SPEAK UP: Are You Responsible for What You Say?

Have you ever been misunderstood? You may have been trying to communicate a certain idea but it was not perceived the way you originally intended. We came across an interesting quote stating, “I’m only responsible for what I say, not for what you understand”. What a riveting perspective. We believe our primary responsibility is to properly communicate our feelings, but is that where our duty stops? What do you think about this week’s quote? Do you believe you are ONLY responsible for communicating your feelings and NOT responsible for the receiver’s understanding of those feelings? Why or why not?

It depends on the situation. People understand things differently. Sometimes you have to go that extra mile so they do understand your feelings. But sometimes even when you do that, people take things how they want or the best way they know how. – Maricia (Style Reporter)
If you are communicating your feelings well, then they will probably be interpreted correctly and understood. I think if the person really cares they will do whatever they can to figure it out. But also, you should care enough about the both of you to make sure you are coming across clearly.... soo I think I'm split of this one. – Marianna (Sports Reporter)
I believe that both the receiver and the communicator are responsible for clear communication. Everyone has their own opinions and interpretations of other people's feelings. The person who is saying something is responsible for going out of his/her way to explain what his/her intention was. No one ever wants to come across the wrong way. In addition, it is also the receiver's responsibility to speak up about what his/her interpretation was, just to inform the speaker that this is what the audience got across from the way the message was being portrayed. – Veronica (Culture Reporter)
I honestly don't have a straight yes or no answer for this question. I believe that when you are presenting yourself to someone with the intentions of being understood you are responsible for making them aware of what you're saying. For example, if I ask my parents if I can stay out later than my curfew, I can't approach them with a faulty argument or with reasons they don't understand. Ultimately, I believe it depends on the context of the conversation and the situation. – Christa (Style Reporter)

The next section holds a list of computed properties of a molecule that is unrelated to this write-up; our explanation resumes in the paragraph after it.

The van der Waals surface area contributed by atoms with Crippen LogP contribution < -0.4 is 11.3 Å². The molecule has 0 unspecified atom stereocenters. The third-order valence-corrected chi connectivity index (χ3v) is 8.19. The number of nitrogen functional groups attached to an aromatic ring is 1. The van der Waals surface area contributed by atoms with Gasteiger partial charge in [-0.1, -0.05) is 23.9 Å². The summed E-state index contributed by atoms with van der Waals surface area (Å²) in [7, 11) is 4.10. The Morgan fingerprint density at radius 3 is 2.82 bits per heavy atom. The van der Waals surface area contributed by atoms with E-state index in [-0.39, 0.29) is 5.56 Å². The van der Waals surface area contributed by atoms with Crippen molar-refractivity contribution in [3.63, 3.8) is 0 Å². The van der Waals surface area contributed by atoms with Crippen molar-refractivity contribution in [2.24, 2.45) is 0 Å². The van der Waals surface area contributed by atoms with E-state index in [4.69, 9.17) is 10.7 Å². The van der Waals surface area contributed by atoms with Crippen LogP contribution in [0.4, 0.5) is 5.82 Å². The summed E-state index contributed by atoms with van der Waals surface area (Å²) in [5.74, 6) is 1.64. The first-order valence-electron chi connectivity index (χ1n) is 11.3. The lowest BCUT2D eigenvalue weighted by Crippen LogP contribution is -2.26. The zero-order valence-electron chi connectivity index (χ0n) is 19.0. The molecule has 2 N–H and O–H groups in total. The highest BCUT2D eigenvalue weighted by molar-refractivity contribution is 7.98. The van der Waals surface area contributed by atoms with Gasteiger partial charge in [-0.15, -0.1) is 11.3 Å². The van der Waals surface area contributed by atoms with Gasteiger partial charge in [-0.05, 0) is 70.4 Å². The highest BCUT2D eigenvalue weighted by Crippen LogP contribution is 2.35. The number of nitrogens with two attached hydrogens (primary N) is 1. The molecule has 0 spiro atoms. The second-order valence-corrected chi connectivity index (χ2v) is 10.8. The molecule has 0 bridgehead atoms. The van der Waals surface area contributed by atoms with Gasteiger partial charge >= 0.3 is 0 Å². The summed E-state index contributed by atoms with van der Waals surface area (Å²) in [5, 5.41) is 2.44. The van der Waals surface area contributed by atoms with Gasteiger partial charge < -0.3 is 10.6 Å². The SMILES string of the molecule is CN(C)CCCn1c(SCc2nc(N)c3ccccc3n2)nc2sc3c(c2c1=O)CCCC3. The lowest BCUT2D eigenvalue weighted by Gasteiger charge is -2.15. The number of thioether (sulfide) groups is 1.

You are responsible for both communicating your feelings to another person and making sure they understand. There’s no good in expressing your feelings to someone and them not having a clue as to where you are coming from. It's important that in your efforts to communicate how you feel, you get them to understand your insight on things and why you feel the way you feel. Not only does this bridge the gap of misunderstanding, but it also builds a closer bond of trust, honesty, and open communication between the individuals expressing their feelings. – Jazmin (Music Reporter)
The receiver's perception of what you are trying to communicate matters deeply. Everyday, someone is on the news or on the radio apologizing for making a statement that their audience deemed inappropriate. People’s opinions matter. If you are only communicating your feelings without taking into account how they might be received, you run the risk of being misunderstood even more. - Renee (Hair Reporter)

Nicole Johnson Roberson, LCSW is continuing her mission to provide ethical, creative, and clinically based therapeutic support to today’s youth. She delivers clinical direction through articles that address various mental health concerns and provides education and information about community resources. Nicole has also been involved with other aspects of TEEN DIARIES including the formation of Dear TD (formerly Dear Nicole) and Project Butterfly. Originally from the Washington D.C. metropolitan area, Nicole currently resides in Atlanta, GA and provides confidential, clinically sound and creative services to youth and adults alike by serving as the clinical director of a small medical solutions company and through her own private practice. The proud member of Alpha Kappa Alpha, Inc. Nicole is also a doctoral student at the Institute for Clinical Social Work in Chicago, Illinois.